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September 30, 1983 - Image 15

Resource type:
Text
Publication:
The Michigan Daily, 1983-09-30
Note:
This is a tabloid page

Disclaimer: Computer generated plain text may have errors. Read more about this.

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Page 1

beyond rallying on the Diag and
speaking to dozing regents.
"It's very frustrating going through
the system-you feel like you're
beating you're head against a brick
wall. It seems like the radical approach
is more to the point," says Valerie
Flapan, an original PSN member who
participated in the sit-in.
Now in its second year, the group has
grown to about 50 members and is
gearing up for more intense confron-
tations with University officials.
"In the future, we're going to be get-
ting ourselves into positions where they
are going to have to confront us," says
LSA sophomore Naomi Braine. "If we
do another sit-in, in a military research
lab say, we will be stopping the fun-
ctioning of that lab."
W ITHOUT radical change, PSN
members fear the end is near.
Not only the final end of a nuclear Ar-
mageddon, but a local end as well-the
end of what a university should be.
They see the administration building,
built in the late 1960s and designed to
withstand rioting students, as a symbol
of the University's drawing away
from human contact. They see
the humanities losing ground to
technical fields, and corporations and
the Defense Department tightening
their grip on campus.
"Things that are going on at the
University extend far beyond Ann Ar-
bor and go way up to United States
policy . . . I'm just terrified," says
Flapan, an LSA sophomore.
But before the group takes on the
Pentagon, it must work out internal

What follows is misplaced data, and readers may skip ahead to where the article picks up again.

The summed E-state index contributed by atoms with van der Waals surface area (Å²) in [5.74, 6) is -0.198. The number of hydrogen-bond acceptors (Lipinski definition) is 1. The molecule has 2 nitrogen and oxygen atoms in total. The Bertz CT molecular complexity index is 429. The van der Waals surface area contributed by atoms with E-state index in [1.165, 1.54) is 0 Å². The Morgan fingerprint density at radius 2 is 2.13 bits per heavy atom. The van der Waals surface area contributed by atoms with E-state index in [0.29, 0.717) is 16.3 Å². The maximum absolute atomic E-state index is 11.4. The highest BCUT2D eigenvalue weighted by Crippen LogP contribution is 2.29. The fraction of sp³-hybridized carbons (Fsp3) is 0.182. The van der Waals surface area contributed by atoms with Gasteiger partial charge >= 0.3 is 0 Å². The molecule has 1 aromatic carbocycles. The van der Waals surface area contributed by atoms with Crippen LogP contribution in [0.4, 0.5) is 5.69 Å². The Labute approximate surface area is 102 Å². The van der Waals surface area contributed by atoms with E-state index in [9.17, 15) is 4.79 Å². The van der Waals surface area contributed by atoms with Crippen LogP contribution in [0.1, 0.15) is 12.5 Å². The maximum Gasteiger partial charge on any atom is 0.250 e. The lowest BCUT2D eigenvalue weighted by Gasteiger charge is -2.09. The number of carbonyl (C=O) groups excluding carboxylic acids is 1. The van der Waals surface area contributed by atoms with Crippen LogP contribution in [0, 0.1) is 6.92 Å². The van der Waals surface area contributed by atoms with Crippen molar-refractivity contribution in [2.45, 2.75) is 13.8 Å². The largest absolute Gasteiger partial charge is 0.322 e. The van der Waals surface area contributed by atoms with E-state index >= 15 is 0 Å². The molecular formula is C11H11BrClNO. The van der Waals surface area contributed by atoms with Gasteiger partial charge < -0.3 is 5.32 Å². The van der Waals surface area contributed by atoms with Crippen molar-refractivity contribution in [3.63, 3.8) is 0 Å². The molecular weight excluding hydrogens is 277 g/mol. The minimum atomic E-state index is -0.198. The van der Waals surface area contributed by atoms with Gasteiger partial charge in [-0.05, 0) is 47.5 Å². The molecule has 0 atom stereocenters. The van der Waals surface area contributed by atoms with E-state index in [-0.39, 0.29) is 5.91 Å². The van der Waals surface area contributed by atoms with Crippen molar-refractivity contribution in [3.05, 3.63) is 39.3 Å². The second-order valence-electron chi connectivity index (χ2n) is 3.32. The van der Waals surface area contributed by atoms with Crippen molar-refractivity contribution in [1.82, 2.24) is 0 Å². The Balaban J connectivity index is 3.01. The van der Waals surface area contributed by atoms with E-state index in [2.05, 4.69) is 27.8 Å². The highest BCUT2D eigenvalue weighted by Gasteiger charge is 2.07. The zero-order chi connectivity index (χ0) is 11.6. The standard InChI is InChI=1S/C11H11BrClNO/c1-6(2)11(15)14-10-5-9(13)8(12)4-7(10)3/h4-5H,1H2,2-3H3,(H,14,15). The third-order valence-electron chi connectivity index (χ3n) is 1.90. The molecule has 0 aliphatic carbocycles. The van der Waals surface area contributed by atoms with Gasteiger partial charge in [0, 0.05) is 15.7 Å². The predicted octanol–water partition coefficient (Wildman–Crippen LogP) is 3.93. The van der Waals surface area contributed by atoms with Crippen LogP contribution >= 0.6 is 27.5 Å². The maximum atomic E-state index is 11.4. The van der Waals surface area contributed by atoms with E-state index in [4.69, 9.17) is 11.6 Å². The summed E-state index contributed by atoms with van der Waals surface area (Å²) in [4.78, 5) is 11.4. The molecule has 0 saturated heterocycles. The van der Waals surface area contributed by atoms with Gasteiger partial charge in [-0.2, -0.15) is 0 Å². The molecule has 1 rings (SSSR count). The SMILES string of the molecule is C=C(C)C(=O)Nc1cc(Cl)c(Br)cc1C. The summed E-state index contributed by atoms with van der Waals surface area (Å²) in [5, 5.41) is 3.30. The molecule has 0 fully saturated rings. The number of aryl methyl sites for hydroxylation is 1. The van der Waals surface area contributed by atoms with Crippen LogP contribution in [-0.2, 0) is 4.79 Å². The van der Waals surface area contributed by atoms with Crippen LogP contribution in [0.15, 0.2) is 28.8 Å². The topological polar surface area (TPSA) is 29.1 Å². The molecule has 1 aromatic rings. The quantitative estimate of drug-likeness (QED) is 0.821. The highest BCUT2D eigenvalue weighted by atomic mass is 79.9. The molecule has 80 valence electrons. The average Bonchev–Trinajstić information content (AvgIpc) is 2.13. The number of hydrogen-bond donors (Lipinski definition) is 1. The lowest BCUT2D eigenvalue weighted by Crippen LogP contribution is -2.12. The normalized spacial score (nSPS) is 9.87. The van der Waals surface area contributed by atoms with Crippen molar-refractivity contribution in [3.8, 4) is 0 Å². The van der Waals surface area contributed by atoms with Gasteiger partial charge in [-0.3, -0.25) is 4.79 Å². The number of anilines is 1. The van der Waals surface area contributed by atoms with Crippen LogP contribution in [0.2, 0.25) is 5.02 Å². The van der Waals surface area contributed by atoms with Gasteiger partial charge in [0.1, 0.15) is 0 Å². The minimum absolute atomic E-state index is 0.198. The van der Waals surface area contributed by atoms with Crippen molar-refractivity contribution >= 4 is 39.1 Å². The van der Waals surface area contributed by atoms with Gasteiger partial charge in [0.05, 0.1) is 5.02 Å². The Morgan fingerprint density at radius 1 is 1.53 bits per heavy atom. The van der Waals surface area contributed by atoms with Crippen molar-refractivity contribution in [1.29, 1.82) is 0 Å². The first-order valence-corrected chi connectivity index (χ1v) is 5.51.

problems. While older members
struggle with burn-out, some newer
members are leery of the group's in-
creasing radicalism.
Peter Michelson, an LSA freshman
who is thinking of joining PSN, thinks
the group's "'ripped up jeans and long
unkempt hair" image is driving away
potential members.
Michelson, who regards sit-ins as a
"real throwback" to the 1960s, says
PSN's appearance "is going to turn off
more people. . . The '60s was a real

radical time and radicals scare a lot of ,
people."
Back then, campus radicals did scare
a lot of people. But while the clothes and
music still linger on, the days are gone
when 12,000 students would fill the Diag
for a peace rally, or 2,000 students would
crowd around North Hall for a takeover
of the ROTC building.
PSN needs to come to terms with the
1960s, both as an inspiration and as a
stigma it's trying to escape.,
PSN's ideas on peace, education,
democracy, and the dehumanization of
technology owe much to the idealism
that grew out of the student movement
of the 1960s.
Phrases like "positive energy" and
"consciousness raising" suggest that
the world has moved on and left this
group behind.
"It's something we're constantly
being confronted with," says Flapan.
"Throwbacks from the '60s, get out. We
don't need you any more. It's 1980."